Where is the new Katy Contemporary Arts Museum? “In the heart of Katy’s Museum District,” boasts the brand-new institution’s website. That appears to be shorthand for “right across from the Katy Railroad Park and Tourist Center“; the Katy Heritage Museum and Park and “G.I. Joe” Museum are a half-mile northeast. The white concrete-and-brick building at 805 Ave. B, at the corner of First St., was originally built in 1953 for the Katy Lumber Company. The museum chose the structure for its easy access to I-10, among other features. Like its more sophisticated metal-clad sorta-namesake in Houston, admission is free; but art blogger Robert Boyd notes there are plans to expand the 5,000-sq.-ft. facility to house an actual permanent collection:
The new Menil Drawing Institute building, being designed by LA architects Johnston Marklee (winners of last year’s competition), will sit on land currently occupied by the Menil’s Richmont Square apartment building. The arts institution doesn’t have plans to tear down the entire apartment complex, however: Drawings submitted to the planning commission as part of a variance application show only the northernmost bank — at the back of the site — wiped clean.
Architecture firm Stern and Bucek has come up with this rendering of the Menil Collection’s new cafe, part of the free museum’s long-planned expansion of its Montrose campus. The design for the cafe — which is yet to be named but will be run by Greg Martin (of Cafés Annie and Express and Taco Milagro) — appears to adapt and elaborate upon the gray bungalow at 1512 Sul Ross St., on the other side of that path from the Menil Bookstore; this is the same site, says a press release from the Menil Collection, that architect Renzo Piano originally had in mind for a similar amenity. So there’s that. Whatever it’ll be called, the cafe, it appears, will split the difference between the museum’s main entrance and the parking lot off W. Alabama.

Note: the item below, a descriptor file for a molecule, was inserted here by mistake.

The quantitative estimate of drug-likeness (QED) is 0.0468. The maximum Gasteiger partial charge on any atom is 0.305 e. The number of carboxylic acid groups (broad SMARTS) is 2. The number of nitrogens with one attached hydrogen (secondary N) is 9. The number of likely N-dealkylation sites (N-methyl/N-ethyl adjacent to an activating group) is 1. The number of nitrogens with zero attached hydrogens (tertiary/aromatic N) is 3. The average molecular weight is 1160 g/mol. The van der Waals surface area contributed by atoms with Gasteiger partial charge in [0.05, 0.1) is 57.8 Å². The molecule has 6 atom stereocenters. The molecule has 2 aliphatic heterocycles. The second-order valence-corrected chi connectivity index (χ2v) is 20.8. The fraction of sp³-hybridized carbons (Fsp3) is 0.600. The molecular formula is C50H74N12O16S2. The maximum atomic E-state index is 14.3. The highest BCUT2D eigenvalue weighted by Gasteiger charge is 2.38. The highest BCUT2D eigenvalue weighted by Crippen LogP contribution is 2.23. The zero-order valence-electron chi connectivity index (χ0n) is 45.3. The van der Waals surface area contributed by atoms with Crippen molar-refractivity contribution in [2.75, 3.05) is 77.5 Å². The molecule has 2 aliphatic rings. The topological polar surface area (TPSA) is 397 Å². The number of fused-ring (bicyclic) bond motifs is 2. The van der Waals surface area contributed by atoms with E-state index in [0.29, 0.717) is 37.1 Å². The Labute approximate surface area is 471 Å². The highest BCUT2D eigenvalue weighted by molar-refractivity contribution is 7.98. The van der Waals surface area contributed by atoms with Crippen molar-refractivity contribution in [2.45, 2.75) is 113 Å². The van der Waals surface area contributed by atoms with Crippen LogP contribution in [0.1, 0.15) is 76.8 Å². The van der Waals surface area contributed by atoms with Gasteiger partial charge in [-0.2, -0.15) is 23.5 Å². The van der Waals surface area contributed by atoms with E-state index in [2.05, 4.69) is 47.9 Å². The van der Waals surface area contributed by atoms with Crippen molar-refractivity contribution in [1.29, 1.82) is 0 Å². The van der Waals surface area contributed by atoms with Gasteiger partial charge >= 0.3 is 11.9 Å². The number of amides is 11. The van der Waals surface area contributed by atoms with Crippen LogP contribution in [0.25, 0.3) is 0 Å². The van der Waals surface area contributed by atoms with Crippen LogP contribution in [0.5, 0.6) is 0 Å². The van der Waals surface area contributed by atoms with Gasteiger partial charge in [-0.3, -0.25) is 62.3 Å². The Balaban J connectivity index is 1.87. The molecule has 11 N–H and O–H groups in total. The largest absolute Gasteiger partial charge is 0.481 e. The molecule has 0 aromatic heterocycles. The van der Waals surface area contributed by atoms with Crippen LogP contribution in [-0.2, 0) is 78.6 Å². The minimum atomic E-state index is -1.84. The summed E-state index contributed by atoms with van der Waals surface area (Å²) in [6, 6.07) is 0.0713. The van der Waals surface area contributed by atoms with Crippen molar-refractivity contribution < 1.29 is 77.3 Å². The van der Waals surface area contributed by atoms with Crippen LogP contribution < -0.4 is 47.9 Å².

Hold the phone! Rumored to be a goner, the 1957 Telephone Museum on the corner 18th and Ashland, which was sold about a year ago, will soon be cleaned up and converted into 24 luxury lofts, says Donna Sonne Wright of homebuilders Rohe & Wright. And Wright also tells Swamplot that 21 cottages will be built here too, replacing the fenced-in surface parking lot off 17th. Unfortunately, no renderings of the project are yet available. Rohe & Wright is the same firm responsible for the Saint Honoré gated community under construction off San Felipe.
The Menil Collection has picked a landscape architecture firm, and the museum says that the long-awaited master-planned reshaping of its 30-acre Montrose spread will get going this September. The firm belongs to Michael Van Valkenburgh, who’s done some tinkering previously at Harvard Yard and Pennsylvania Avenue. Apparently, the first item of business he’ll tackle here is the parking lot off W. Alabama: “[It] really needs attention,” Menil director Josef Helfenstein tells the Houston Chronicle. “It’s the first thing you see.”
“There’s a lot that’s recently been cleared immediately behind the Asia Society,” reports a reader. You know the one, at the corner of Oakdale and Caroline St.? The one whose owners refused to sell, forcing Asia Society architect Yoshio Taniguchi to design around it? Where there was that 1930s vine-covered home being used as a doctor’s office that was supposed to be sold and renovated into a restaurant, but never was?
Well, in February, 5219 Caroline appeared in the Daily Demolition Report. And this photo taken from the median shows what the site looks like now. The reader continues: